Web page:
the law, covers our transgressions, and comes between us and the curse
of a violated law.
18. two cherubim—The real meaning of
these figures, as well as the shape or form of them, is not known with
certainty—probably similar to what was afterwards introduced into
the temple, and described in Eze 10:8-22. They stretched out their wings, and
their faces were turned towards the mercy seat [Ex 25:20], probably in a bowing attitude. The
prevailing opinion now is, that those splendid figures were symbolical
not of angelic but of earthly and human beings—the members of the
Church of God interested in the dispensation of grace, the redeemed in
every age—and that these hieroglyphic forms symbolized the
qualities of the true people of God—courage, patience,
intelligence, and activity.
22. there I will meet with thee, and I will
commune with thee from above the mercy seat—The Shekinah, or
symbol of the Divine Presence, rested on the mercy seat, and was
indicated by a cloud, from the midst of which responses were audibly
given when God was consulted on behalf of His people. Hence God is
described as "dwelling" or "sitting" between the cherubim.
23. table of shittim wood—of the same
material and decorations as the ark [see on Ex
25:5], and like it, too, furnished with rings for the poles on
which it was carried [Ex 25:26].
The staves, however, were taken out of it when stationary, in order not
to encumber the priests while engaged in their services at the table.
It was half a cubit less than the ark in length and breadth, but of the
same height. [See on Ex 25:10.]
24. crown—the moulding or ornamental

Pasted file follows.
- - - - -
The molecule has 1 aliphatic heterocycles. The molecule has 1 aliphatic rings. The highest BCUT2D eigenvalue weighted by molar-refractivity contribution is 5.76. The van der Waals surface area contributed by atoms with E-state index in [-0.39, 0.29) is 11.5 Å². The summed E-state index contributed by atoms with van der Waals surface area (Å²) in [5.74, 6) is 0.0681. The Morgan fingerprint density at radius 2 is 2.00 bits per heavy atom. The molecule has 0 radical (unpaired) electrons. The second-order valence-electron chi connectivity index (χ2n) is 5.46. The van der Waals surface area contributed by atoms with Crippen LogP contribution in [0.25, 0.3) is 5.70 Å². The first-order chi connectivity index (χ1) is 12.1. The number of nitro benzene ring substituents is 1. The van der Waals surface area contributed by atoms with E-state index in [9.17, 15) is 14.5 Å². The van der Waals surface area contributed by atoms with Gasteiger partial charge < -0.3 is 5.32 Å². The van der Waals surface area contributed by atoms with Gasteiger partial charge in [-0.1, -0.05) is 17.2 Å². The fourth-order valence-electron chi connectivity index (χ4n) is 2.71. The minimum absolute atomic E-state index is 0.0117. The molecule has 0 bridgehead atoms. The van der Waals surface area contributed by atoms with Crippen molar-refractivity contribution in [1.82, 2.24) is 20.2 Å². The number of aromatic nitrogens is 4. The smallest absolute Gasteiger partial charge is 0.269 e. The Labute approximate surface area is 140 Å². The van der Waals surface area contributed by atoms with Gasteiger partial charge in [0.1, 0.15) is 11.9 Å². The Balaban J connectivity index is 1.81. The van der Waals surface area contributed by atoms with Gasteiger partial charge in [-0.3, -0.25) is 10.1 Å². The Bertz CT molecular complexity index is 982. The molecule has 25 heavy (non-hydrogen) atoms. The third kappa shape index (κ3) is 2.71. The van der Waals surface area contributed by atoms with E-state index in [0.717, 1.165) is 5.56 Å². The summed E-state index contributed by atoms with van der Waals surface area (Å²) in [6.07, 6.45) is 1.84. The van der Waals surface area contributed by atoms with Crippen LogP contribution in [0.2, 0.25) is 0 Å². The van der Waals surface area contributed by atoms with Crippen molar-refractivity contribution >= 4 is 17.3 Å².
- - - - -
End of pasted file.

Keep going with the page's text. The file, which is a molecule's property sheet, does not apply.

rim, which is thought to have been raised above the level of the table,
to prevent anything from falling off.
29. dishes—broad platters.
spoons—cups or concave vessels, used
for holding incense.
covers—both for bread and incense.
bowls—cups; for though no mention is
made of wine, libations were undoubtedly made to God, according to
Josephus and the rabbins, once a week,
when the bread was changed.
to cover withal—rather, "to pour out
30. showbread—literally, presence
bread, so called because it was constantly exhibited before the
Lord, or because the bread of His presence, like the angel of His
presence, pointed symbolically to Christ. It consisted of twelve
unleavened loaves, said traditionally to have been laid in piles of six
each. This bread was designed to be a symbol of the full and
never-failing provision which is made in the Church for the spiritual
sustenance and refreshment of God's people.
31. candlestick—literally, "a lamp
bearer." It was so constructed as to be capable of being taken to
pieces for facility in removal. The shaft or stock rested on a
pedestal. It had seven branches, shaped like reeds or canes—three
on each side, with one in the center—and worked out into knobs,
flowers, and bowls, placed alternately [Ex 25:32-36]. The figure represented on the arch of
Titus gives the best idea of this candlestick.
33. knops—old spelling for
37. they shall light the lamps … that they
may give light—The light was derived from pure olive oil, and
probably kept continually burning (compare Ex 30:7; Le
39. a talent of pure gold—in weight
equivalent to 125 lbs. troy.
40. look that thou make them after their
pattern—This caution, which is repeated with no small
frequency in other parts of the narrative, is an evidence of the deep
interest taken by the Divine King in the erection of His palace or
sanctuary; and it is impossible to account for the circumstance of
God's condescending to such minute details, except on the assumption
that this tabernacle was to be of a typical character, and eminently
subservient to the religious instruction and benefit of mankind, by
shadowing forth in its leading features the grand truths of the